### Ouch, that's going to leave a mark

You know something went wrong when a professor says [paraphrased] "And now I want to talk a bit about the midterm exam. Some of you will see scores that you're not at all used to seeing, that you haven't actually seen since, oh, your 13th birthday. Your first response to getting your results should not be to drop the class; rather, it should be to blame me for being a bad teacher. This is the first time we've actually had exams in this course and it's clear that we have a lot to learn. So, if you scored less than 25%, don't freak out, please come and see me".

This little speech referred to the results of the midterm in my cell bio class [in which I was hoping for partial credit], where the mean score was 51%, with a standard deviation of 16%. So, assuming a normal distribution, that means close to 70% of all the students in the class scored between 35% and 67%. Not exactly the sort of thing MIT grad students [or any grad students, I would think] are used to, hence his mea culpa.

That distribution is pretty closely aligned with what happened on the midterm in my molecular biology class, which had a mean of 54%, with a standard deviation of 14%. But at least in that case, the low mean was [mostly] intentional -- the professors told us at the beginning of the semester that they tend to give hard exams, and the mean usually hovers around 60%. In this case, I guess they overshot a little [or undershot, as the case may be].

This is in stark contrast with one of my other classes, which is computational and hence has more of a cut-and-dried, no-matters-of-opinion-and-interpretation -- the mean on the midterm in that class was 82%.

I take all this as further confirmation of my growing suspicion that "no, really, biology is hard" ;-) If only it weren't so interesting and useful [as opposed to being interesting but not useful, at least not yet].

This little speech referred to the results of the midterm in my cell bio class [in which I was hoping for partial credit], where the mean score was 51%, with a standard deviation of 16%. So, assuming a normal distribution, that means close to 70% of all the students in the class scored between 35% and 67%. Not exactly the sort of thing MIT grad students [or any grad students, I would think] are used to, hence his mea culpa.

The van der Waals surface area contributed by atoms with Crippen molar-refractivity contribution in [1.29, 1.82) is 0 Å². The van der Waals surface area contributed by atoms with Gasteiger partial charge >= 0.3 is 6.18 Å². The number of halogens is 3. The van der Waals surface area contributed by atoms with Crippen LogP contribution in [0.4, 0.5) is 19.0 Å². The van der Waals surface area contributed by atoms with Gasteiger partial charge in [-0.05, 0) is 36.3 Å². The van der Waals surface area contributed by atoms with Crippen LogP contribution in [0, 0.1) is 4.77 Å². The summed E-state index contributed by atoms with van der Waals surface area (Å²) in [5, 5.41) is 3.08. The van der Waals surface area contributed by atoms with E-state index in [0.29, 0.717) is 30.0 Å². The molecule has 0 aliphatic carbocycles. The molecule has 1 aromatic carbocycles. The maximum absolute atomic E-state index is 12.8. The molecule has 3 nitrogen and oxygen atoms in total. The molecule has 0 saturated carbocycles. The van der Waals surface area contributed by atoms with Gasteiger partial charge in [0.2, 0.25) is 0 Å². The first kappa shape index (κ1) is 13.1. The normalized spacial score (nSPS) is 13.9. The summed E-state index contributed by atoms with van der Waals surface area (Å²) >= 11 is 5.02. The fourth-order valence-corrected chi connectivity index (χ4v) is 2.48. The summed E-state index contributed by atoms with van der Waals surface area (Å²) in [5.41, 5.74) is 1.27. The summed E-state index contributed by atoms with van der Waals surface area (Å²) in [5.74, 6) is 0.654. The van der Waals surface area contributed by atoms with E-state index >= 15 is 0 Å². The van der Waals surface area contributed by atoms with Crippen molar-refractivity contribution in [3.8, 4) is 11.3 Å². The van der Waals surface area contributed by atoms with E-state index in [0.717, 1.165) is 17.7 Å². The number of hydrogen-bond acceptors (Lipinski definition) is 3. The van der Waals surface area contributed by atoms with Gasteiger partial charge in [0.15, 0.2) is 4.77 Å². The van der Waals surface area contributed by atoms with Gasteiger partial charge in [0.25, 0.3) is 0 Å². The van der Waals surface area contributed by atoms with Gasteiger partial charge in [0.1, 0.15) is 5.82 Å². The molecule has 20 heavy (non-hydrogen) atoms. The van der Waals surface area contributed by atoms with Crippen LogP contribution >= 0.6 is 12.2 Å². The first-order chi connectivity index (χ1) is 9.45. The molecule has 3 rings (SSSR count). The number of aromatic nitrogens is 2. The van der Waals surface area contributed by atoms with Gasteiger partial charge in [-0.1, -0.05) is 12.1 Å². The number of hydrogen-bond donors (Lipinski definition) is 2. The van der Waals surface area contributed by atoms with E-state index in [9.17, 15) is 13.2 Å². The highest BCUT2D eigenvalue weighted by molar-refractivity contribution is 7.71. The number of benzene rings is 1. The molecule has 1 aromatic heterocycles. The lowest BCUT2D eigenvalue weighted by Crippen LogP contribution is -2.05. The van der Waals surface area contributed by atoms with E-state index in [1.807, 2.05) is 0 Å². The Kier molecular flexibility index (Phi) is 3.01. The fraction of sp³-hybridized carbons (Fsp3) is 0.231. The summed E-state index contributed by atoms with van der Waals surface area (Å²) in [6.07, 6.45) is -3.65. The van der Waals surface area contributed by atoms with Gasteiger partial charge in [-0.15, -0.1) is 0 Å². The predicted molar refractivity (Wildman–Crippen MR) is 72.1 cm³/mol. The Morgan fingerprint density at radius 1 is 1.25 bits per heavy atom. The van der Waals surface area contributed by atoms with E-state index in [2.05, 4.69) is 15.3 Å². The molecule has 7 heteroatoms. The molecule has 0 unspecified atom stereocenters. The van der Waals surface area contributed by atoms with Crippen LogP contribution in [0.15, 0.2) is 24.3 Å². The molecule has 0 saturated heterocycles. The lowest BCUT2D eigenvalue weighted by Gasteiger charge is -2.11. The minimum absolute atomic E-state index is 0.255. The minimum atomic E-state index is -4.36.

That distribution is pretty closely aligned with what happened on the midterm in my molecular biology class, which had a mean of 54%, with a standard deviation of 14%. But at least in that case, the low mean was [mostly] intentional -- the professors told us at the beginning of the semester that they tend to give hard exams, and the mean usually hovers around 60%. In this case, I guess they overshot a little [or undershot, as the case may be].

This is in stark contrast with one of my other classes, which is computational and hence has more of a cut-and-dried, no-matters-of-opinion-and-interpretation -- the mean on the midterm in that class was 82%.

I take all this as further confirmation of my growing suspicion that "no, really, biology is hard" ;-) If only it weren't so interesting and useful [as opposed to being interesting but not useful, at least not yet].

## 1 Comments:

Well, take heart in the fact that your grade in

myclass is going to (probably) be quite a bit better than those other ones...Post a Comment

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